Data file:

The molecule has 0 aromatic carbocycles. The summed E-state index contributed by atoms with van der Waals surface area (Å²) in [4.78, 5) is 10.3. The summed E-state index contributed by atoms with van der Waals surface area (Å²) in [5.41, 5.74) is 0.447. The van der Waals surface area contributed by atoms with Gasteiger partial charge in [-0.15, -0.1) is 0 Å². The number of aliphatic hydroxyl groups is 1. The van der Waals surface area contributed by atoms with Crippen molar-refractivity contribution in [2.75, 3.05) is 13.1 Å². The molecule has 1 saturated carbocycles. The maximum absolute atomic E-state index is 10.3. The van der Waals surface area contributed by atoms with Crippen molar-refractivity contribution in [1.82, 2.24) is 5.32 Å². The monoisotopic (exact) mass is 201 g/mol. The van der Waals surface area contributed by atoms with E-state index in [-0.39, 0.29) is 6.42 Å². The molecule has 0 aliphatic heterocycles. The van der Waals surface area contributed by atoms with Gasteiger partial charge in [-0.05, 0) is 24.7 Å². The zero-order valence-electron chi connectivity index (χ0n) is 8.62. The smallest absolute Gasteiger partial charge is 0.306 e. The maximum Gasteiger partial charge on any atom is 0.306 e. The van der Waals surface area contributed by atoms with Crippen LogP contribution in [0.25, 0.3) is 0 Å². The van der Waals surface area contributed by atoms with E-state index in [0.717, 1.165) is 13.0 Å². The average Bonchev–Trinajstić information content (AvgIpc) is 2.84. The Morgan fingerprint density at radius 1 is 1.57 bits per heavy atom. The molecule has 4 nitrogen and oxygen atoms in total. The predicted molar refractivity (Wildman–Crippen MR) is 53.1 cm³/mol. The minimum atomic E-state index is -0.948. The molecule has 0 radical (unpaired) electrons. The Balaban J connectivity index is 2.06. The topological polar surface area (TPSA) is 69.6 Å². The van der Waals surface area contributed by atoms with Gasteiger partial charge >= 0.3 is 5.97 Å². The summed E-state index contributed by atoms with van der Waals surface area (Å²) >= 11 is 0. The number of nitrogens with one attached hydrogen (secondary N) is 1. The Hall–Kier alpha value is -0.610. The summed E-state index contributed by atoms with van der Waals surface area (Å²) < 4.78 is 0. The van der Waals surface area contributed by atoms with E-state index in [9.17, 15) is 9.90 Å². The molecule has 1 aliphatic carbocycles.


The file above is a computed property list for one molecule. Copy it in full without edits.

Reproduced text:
The molecule has 0 aromatic carbocycles. The summed E-state index contributed by atoms with van der Waals surface area (Å²) in [4.78, 5) is 10.3. The summed E-state index contributed by atoms with van der Waals surface area (Å²) in [5.41, 5.74) is 0.447. The van der Waals surface area contributed by atoms with Gasteiger partial charge in [-0.15, -0.1) is 0 Å². The number of aliphatic hydroxyl groups is 1. The van der Waals surface area contributed by atoms with Crippen molar-refractivity contribution in [2.75, 3.05) is 13.1 Å². The molecule has 1 saturated carbocycles. The maximum absolute atomic E-state index is 10.3. The van der Waals surface area contributed by atoms with Crippen molar-refractivity contribution in [1.82, 2.24) is 5.32 Å². The monoisotopic (exact) mass is 201 g/mol. The van der Waals surface area contributed by atoms with E-state index in [-0.39, 0.29) is 6.42 Å². The molecule has 0 aliphatic heterocycles. The van der Waals surface area contributed by atoms with Gasteiger partial charge in [-0.05, 0) is 24.7 Å². The zero-order valence-electron chi connectivity index (χ0n) is 8.62. The smallest absolute Gasteiger partial charge is 0.306 e. The maximum Gasteiger partial charge on any atom is 0.306 e. The van der Waals surface area contributed by atoms with Crippen LogP contribution in [0.25, 0.3) is 0 Å². The van der Waals surface area contributed by atoms with E-state index in [0.717, 1.165) is 13.0 Å². The average Bonchev–Trinajstić information content (AvgIpc) is 2.84. The Morgan fingerprint density at radius 1 is 1.57 bits per heavy atom. The molecule has 4 nitrogen and oxygen atoms in total. The predicted molar refractivity (Wildman–Crippen MR) is 53.1 cm³/mol. The minimum atomic E-state index is -0.948. The molecule has 0 radical (unpaired) electrons. The Balaban J connectivity index is 2.06. The topological polar surface area (TPSA) is 69.6 Å². The van der Waals surface area contributed by atoms with Gasteiger partial charge >= 0.3 is 5.97 Å². The summed E-state index contributed by atoms with van der Waals surface area (Å²) >= 11 is 0. The number of nitrogens with one attached hydrogen (secondary N) is 1. The Hall–Kier alpha value is -0.610. The summed E-state index contributed by atoms with van der Waals surface area (Å²) < 4.78 is 0. The van der Waals surface area contributed by atoms with E-state index in [9.17, 15) is 9.90 Å². The molecule has 1 aliphatic carbocycles.